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Quote:
Originally Posted by DougieB View Post
I took an Abus Gold Granite Top Of The Range Diamond Carbon Sold Secure £150 chain and lock. Some guy (legitimately) cut through it in Spain. I asked him how long it had taken, "5 seconds, I have workshop bolt cutters..."
It seems alot of the expensive security chains that are thatham or solid secure can be cut with decent bolt croppers. Some companys have started making the links bigger so the croppers cant get around the link but the big links are brittle and break when smashed with a big hammer.
Try to keep the chain off the floor when locking your bike as its alot harder to crop or break with a hammer
YouTube - Broadcast Yourself.
If I need to buy a security chain I will buy Almax I have one allready but they are a bit heavier then your average chain but stand up to bolt croppers.
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  #10  
Old 6 Jan 2008
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Sadly the pros are always going to find a way if they really want it - it's more the little scrotes you need to deter... in which case a disc-lock (clearly positioned/marked so they don't trash your caliper) or U-lock is probably going to do the trick... as others have said, if you can't bare to ride an old nail, then a cover and/or parking it in a well lit (overlooked) spot is probably the best answer...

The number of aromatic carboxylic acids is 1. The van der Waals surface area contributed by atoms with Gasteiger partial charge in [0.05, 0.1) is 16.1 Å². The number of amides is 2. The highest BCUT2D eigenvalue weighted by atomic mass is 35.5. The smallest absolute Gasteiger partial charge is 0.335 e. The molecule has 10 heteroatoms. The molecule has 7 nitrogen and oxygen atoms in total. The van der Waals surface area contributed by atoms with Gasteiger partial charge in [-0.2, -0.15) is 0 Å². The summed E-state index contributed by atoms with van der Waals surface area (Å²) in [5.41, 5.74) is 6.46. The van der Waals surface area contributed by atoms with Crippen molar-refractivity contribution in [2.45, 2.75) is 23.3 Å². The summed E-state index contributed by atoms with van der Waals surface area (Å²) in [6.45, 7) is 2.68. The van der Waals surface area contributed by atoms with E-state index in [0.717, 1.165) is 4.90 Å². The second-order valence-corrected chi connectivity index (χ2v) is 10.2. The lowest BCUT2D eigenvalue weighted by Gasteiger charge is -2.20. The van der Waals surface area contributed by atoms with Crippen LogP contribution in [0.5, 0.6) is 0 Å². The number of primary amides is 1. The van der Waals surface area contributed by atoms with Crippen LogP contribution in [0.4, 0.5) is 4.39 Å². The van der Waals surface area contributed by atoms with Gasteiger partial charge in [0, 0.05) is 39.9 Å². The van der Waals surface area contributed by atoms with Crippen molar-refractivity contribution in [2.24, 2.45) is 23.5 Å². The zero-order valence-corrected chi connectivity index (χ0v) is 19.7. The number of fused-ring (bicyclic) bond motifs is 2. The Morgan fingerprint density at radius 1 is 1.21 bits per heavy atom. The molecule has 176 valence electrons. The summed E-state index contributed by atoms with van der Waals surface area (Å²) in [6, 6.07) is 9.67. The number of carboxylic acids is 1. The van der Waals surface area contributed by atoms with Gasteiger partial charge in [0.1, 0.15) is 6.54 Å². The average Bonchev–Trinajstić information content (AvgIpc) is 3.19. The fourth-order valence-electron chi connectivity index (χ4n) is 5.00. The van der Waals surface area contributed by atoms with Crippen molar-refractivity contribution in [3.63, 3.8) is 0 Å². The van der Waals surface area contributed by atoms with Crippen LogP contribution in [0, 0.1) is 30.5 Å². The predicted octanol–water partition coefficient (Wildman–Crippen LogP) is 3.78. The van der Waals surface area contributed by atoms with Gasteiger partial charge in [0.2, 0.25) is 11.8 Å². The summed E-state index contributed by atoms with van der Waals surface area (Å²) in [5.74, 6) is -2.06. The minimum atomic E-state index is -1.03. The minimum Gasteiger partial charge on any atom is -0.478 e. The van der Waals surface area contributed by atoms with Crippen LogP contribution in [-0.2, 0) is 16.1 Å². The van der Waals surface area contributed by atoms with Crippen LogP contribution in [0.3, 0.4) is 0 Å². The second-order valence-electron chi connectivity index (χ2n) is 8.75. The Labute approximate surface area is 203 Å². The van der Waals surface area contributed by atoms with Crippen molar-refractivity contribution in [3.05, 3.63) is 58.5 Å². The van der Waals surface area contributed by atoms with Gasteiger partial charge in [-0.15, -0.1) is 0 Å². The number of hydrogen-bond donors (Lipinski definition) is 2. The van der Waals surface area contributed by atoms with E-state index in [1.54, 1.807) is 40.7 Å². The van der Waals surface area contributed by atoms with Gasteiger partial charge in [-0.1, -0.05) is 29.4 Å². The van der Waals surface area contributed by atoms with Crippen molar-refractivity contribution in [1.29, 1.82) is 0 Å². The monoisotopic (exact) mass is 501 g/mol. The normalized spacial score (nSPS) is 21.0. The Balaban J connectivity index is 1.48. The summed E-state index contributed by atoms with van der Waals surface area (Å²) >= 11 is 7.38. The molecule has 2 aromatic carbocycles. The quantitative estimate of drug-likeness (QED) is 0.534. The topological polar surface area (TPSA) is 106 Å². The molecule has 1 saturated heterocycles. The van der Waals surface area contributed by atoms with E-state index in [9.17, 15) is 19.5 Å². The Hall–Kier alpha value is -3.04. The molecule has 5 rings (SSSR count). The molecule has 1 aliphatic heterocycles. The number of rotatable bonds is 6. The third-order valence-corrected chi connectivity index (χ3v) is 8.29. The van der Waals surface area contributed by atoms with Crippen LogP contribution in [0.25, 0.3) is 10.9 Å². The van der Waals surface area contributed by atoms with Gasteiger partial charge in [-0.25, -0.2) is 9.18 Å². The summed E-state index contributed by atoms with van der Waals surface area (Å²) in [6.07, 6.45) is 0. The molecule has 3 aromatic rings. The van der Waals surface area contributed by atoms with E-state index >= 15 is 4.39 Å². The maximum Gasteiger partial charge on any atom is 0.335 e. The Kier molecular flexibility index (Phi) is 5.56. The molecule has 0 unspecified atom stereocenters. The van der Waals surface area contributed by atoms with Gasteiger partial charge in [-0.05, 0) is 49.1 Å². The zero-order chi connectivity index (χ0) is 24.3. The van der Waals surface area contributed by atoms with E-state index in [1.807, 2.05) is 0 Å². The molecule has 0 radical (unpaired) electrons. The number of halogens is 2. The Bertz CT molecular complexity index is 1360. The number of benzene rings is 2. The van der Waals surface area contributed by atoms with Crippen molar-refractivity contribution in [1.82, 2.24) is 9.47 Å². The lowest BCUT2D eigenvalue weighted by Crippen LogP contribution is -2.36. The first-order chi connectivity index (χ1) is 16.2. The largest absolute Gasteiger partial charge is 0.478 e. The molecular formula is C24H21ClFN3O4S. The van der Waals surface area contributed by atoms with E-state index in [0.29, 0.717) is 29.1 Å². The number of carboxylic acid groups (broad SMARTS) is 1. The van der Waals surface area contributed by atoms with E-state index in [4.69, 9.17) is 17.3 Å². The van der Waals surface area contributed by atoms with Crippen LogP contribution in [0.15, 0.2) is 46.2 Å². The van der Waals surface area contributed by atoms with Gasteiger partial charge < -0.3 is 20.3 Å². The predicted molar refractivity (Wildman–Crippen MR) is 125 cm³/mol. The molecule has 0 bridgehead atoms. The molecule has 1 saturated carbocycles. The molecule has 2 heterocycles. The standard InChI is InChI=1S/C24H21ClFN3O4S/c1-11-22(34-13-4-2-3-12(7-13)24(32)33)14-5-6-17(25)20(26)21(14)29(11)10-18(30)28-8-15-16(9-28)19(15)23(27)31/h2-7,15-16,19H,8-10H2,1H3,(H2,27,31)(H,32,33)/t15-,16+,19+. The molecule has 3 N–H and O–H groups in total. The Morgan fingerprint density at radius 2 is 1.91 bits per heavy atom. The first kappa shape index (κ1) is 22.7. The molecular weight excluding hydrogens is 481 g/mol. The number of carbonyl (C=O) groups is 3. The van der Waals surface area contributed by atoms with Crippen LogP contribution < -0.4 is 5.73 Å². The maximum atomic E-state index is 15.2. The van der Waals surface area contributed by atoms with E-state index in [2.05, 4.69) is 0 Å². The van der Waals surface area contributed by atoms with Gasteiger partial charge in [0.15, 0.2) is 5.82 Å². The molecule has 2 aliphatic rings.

...or get a 1200GSA and full luggage - afterall, noone is gonna be able to pick up that bad boy!

JennyMo xxx
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  #11  
Old 6 Jan 2008
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I use one of these XENA Security: If We're not On Your Bike... Who Is?

Combined Disc Lock and Alarm. Only disadvantage is once you have triggerred it and are aware its an alarm you can cover the siren holes up. OK to deter casual thieves.
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  #12  
Old 6 Jan 2008
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Quote:
Originally Posted by bolla View Post
The only thing I have had stolen is my old bike cover The thieves were chased off by the hotel owner who then inisted I bring my bike in the hotel.


I have never travelled with a bike cover but the thought had crossed my mind for the event you describe; Even a bike cover has a value!!